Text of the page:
When the prospect of marriage is on the horizon, discussions about potential divorce may seem unromantic and out of place. However, prenuptial agreements, often referred to as "prenups," are valuable legal tools that can protect both parties' interests, particularly in regard to protecting assets a spouse might own before marriage.

A prenuptial agreement — known in Connecticut’s statute as a premarital agreement — is a legal contract signed before marriage, outlining the rights and responsibilities of each spouse regarding their property and finances. In essence, it allows couples to decide how their assets and debts will be treated in the event of a divorce, legal separation or the death of one spouse.

Prenuptial agreements are particularly useful in Connecticut, an "all property" state in which assets acquired before the marriage can be subject to division in a divorce. A prenuptial agreement can protect premarital-owned property from that result.

A prenuptial agreement in Connecticut can cover a wide range of financial issues, including these:

  • Property rights — It can specify the rights and obligations of each party concerning any property, regardless of when or where it was acquired.
  • Management and control — It can outline who has the right to transfer, manage and control property during the marriage.
  • Disposition of property — It can detail how property will be divided in the event of a legal separation, divorce, death, or other specified events.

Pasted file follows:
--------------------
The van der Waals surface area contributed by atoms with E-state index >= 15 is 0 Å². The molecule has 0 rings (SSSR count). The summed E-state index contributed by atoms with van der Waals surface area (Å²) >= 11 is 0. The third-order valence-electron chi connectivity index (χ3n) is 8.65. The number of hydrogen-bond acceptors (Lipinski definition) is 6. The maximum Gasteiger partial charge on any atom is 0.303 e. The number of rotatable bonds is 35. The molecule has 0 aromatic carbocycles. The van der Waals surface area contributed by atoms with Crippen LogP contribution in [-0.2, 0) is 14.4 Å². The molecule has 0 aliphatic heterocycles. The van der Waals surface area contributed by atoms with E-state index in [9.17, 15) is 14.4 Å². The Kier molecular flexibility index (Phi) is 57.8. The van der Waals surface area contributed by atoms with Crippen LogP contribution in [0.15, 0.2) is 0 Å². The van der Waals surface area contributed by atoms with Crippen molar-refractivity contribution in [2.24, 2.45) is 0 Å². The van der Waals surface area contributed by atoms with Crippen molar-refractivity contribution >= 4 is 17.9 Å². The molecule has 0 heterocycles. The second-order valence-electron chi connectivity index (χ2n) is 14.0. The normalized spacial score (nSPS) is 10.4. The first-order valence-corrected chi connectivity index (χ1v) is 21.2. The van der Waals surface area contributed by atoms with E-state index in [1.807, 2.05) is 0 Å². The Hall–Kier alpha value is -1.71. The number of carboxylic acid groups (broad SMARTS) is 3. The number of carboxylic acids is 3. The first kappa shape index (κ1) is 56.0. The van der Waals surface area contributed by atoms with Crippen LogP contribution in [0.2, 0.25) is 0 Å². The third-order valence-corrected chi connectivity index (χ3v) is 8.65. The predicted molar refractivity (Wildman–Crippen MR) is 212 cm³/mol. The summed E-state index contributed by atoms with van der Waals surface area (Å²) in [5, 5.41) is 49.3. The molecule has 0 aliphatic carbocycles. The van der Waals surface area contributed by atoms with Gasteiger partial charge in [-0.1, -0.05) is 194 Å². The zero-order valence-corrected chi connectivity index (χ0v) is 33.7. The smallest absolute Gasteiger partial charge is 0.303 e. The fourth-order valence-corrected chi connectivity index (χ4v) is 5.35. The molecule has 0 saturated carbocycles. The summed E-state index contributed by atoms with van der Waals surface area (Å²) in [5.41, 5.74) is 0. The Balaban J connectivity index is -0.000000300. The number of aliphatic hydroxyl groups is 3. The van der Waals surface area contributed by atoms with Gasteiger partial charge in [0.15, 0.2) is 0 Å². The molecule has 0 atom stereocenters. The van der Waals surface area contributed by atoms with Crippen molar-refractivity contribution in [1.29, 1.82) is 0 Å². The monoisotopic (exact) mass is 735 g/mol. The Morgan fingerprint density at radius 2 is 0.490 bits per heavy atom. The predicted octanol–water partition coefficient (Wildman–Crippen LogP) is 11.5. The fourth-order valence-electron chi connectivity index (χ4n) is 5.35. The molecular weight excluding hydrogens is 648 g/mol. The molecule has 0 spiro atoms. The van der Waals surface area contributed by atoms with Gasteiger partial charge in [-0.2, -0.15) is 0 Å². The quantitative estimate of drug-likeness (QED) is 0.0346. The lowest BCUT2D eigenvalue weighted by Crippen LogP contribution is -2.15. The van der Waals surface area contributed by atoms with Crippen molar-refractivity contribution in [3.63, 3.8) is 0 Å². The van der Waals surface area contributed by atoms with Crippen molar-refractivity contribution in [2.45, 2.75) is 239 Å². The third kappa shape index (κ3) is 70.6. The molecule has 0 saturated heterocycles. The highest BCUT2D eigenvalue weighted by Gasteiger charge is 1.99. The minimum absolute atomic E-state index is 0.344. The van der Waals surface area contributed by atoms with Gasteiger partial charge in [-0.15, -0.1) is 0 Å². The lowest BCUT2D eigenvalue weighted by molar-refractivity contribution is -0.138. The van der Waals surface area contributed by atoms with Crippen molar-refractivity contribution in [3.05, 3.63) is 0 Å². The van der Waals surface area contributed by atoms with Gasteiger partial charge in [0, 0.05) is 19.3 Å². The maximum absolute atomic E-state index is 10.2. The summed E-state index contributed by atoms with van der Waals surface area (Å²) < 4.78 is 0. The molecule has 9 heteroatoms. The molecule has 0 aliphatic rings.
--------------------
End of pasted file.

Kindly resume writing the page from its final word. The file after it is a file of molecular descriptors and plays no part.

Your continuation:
• Spousal support — It can determine the terms of spousal support in the case of separation or divorce.
  • Estate planning — It can create provisions for wills, trusts or other mechanisms to execute the agreement's terms.
  • Life insurance — It can define ownership rights to death benefits from life insurance policies.
  • Retirement plans — It can address the right to participate in a spouse's retirement plan.
  • Choice of law — It can specify which state or country law will govern its interpretation.

Prenuptial agreements have certain limitations. They cannot address child custody or child support, which are matters decided by the court based on the best interests of the child. Nor can a prenup deny or limit spousal support to an extent that leaves one spouse reliant on public assistance.

How a prenuptial agreement is created has a direct bearing on its validity. A prenup may not be enforceable in any of these circumstances:

  • Duress or involuntariness — Neither party may be pressured or coerced into signing the agreement..
  • Unconscionability — The agreement may not be highly one-sided, grossly unfair or detrimental to one party.
  • Lack of financial disclosure — A party must not have entered the agreement without full knowledge of the other’s financial situation.

Given the complexity and importance of prenuptial agreements, it's advisable that each prospective spouse be represented a skilled Connecticut family law attorney to be sure the agreement complies with state law and safeguards their interests.

The O’Neil Law Firm, P.C. in Hartford, Connecticut has wide experience handling family law matters throughout Hartford, Middlesex and Tolland counties. Contact us online or call 866-418-7593 for a free consultation.